Delivery of genetic cargo to specific cells is one of the big challenges facing the gene therapy field. A particular challenge is delivery to the brain. Now, researchers have developed a family of AAVs that are more than three times better at delivering their cargo to the primate brain than the current leading AAV delivery vehicle, AAV9.

To do it, they used an mRNA-based directed-evolution strategy in multiple strains of mice. In addition, they used a de novo selection in cynomolgus macaques to identify engineered vectors with increased potency in the brain.

The new AAVs can cross the blood-brain barrier, which typically keeps many drugs from getting into the brain. The engineered AAV capsids also accumulate much less in the liver than AAV9, potentially reducing the risk of liver side effects that have been seen in other AAV9-based gene therapies. This family of AAVs, called the PAL family, could be a safer and more efficient way to deliver gene therapies to the brain.

“We generated a massive pool of randomly generated AAV capsids and from there narrowed down to ones able to get into the brain of both mice and macaques, deliver genetic cargo, and actually transcribe it into mRNA,” said Allie Stanton, a graduate student in the lab of Pardis Sabeti, PhD, a professor at Harvard University, an Institute Member of the Broad Institute of Harvard and MIT, and an HHMI investigator.

This work is published in Med in the article, “Systemic administration of novel engineered AAV capsids facilitates enhanced transgene expression in the macaque CNS.

“AAVs are a really good gene therapy vector because you can put whatever you want inside of its shell, which will protect it and get it into a wide variety of cell types,” said Stanton.

Pardis Sabeti, PhD [the Broad Institute of MIT and Harvard]

However, the majority of an injected AAV dose typically ends up in the liver, meaning that high doses of AAV are required to get even a fraction into a different target tissue, such as the brain. In some cases, these high doses result in liver damage and death in clinical trials.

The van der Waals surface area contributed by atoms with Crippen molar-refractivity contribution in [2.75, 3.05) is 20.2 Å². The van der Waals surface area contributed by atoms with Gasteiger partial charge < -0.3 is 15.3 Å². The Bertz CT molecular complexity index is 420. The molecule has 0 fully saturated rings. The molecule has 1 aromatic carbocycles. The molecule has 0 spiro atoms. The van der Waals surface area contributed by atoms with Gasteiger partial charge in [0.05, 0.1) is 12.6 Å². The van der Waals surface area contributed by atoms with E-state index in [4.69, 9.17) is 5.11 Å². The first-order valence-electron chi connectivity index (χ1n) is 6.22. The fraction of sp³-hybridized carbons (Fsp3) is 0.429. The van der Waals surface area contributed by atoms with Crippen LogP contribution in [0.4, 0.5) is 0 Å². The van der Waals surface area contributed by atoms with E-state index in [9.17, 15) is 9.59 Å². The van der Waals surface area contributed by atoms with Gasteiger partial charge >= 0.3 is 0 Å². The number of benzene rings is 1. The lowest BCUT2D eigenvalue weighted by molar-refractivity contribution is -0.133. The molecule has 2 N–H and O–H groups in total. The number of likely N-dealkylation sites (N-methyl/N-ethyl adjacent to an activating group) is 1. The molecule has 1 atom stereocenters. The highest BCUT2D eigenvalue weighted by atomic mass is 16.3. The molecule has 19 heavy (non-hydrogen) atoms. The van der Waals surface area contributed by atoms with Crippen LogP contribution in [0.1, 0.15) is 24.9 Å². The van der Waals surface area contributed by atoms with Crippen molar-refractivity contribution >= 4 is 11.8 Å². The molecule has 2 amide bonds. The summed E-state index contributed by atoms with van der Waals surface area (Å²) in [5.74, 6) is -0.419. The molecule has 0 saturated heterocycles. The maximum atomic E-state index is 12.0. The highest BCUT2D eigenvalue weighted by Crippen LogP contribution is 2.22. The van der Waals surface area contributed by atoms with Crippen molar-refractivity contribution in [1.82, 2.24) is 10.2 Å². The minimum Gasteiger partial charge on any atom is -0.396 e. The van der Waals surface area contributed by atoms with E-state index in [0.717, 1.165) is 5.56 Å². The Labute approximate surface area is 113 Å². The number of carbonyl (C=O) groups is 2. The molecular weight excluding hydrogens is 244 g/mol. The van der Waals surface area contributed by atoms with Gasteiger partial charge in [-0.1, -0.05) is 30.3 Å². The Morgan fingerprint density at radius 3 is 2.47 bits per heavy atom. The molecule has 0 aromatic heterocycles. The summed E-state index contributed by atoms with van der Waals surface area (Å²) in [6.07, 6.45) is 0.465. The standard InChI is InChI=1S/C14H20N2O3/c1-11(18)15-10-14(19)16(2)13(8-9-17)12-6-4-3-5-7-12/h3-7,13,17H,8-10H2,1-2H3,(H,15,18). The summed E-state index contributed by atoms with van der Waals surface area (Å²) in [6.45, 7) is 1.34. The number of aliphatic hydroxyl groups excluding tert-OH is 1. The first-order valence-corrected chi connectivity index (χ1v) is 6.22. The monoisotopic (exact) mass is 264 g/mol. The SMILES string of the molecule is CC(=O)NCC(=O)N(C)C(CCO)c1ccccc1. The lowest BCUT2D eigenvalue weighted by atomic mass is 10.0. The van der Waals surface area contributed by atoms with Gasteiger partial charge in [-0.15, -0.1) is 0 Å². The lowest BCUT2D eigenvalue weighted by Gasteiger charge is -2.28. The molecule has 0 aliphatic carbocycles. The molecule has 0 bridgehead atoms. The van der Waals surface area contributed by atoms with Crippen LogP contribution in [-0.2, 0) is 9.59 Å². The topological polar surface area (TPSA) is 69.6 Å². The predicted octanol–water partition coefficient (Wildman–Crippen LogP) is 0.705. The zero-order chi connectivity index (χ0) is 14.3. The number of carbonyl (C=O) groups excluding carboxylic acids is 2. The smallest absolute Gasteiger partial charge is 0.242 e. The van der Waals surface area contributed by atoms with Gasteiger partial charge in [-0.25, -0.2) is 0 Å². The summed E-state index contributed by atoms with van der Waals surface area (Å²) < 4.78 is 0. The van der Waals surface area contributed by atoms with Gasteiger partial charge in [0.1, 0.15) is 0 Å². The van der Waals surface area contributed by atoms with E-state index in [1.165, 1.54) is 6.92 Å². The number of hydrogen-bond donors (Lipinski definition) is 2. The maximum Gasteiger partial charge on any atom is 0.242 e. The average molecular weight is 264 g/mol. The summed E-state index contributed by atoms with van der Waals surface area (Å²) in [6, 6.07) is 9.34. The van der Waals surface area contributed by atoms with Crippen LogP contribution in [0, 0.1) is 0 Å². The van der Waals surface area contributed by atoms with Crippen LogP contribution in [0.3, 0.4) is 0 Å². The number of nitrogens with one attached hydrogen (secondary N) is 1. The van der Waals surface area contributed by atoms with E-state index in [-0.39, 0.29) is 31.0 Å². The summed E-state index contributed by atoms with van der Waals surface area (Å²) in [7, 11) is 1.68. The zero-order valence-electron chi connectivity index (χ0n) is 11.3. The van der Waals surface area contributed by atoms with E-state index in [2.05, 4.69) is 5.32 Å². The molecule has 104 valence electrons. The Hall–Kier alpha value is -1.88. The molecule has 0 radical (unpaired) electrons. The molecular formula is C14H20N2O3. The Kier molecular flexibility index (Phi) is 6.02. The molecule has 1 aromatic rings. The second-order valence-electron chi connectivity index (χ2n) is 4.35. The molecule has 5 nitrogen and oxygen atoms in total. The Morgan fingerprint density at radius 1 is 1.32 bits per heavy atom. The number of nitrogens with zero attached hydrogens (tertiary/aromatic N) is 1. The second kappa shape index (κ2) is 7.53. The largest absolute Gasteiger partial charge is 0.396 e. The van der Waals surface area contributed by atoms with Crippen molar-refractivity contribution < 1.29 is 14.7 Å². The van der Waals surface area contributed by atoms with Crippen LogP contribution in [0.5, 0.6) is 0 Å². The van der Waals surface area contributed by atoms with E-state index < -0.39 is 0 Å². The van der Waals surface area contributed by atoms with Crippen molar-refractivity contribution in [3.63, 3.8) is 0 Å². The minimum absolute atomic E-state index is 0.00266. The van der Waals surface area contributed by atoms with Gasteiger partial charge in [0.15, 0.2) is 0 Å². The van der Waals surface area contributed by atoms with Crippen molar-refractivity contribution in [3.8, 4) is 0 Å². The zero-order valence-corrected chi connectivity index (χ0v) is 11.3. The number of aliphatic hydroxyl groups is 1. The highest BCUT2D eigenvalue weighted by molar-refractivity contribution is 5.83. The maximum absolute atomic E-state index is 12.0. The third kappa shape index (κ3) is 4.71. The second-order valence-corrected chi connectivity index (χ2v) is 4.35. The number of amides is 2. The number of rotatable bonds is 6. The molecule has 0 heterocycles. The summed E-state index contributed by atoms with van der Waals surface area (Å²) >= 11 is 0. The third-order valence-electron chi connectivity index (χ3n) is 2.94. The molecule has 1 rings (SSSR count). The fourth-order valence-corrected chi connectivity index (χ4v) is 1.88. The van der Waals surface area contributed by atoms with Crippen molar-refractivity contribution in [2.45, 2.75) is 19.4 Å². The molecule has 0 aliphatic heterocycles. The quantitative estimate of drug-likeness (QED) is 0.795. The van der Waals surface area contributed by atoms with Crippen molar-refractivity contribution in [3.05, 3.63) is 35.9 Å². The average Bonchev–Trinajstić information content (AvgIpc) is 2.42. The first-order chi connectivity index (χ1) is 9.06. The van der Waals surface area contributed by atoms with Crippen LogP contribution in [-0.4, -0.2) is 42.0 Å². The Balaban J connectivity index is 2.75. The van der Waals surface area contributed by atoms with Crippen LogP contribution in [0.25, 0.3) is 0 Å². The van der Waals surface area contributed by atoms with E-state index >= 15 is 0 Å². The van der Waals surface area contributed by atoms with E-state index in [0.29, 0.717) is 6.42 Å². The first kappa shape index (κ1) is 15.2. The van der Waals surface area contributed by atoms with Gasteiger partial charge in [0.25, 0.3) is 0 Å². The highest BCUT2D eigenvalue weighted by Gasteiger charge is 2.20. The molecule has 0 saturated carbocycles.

Stanton and colleagues focused on pinning down AAVs that cross the blood-brain barrier. They turned to a method developed in the Sabeti lab called DELIVER, in which scientists generate millions of capsids and look for AAVs that successfully deliver their payload to certain target cells. Using DELIVER, the team developed the PAL family of AAVs that cross the blood-brain barrier more effectively than AAV9—the only FDA-approved viral vector for use in the nervous system.

They found that the PAL AAVs were three times more effective at producing therapeutic mRNA in the macaque brain compared to AAV9.

The team also found that the engineered viruses had a unique pull to the brain. PAL-treated macaques had one-fourth of the viral material in their livers as AAV9-treated primates did, suggesting that the new capsids could help limit the liver toxicity of other gene therapies.

The authors say PAL AAVs could potentially work in humans given how similar macaques are to humans but added that the AAVs didn’t work well in mice, making it difficult to test these vectors in mouse models of disease. The authors noted that this work highlights “the critical need for using appropriate animal models to both identify and evaluate novel AAVs intended for delivery to the human central nervous system.”

Moving forward, the team hopes that their work will provide a starting point for even more effective viral vectors. “We are encouraged by the early results of the PAL family AAVs and can see several promising lines of investigation using directed evolution and engineering to further increase their efficiency,” Sabeti said.

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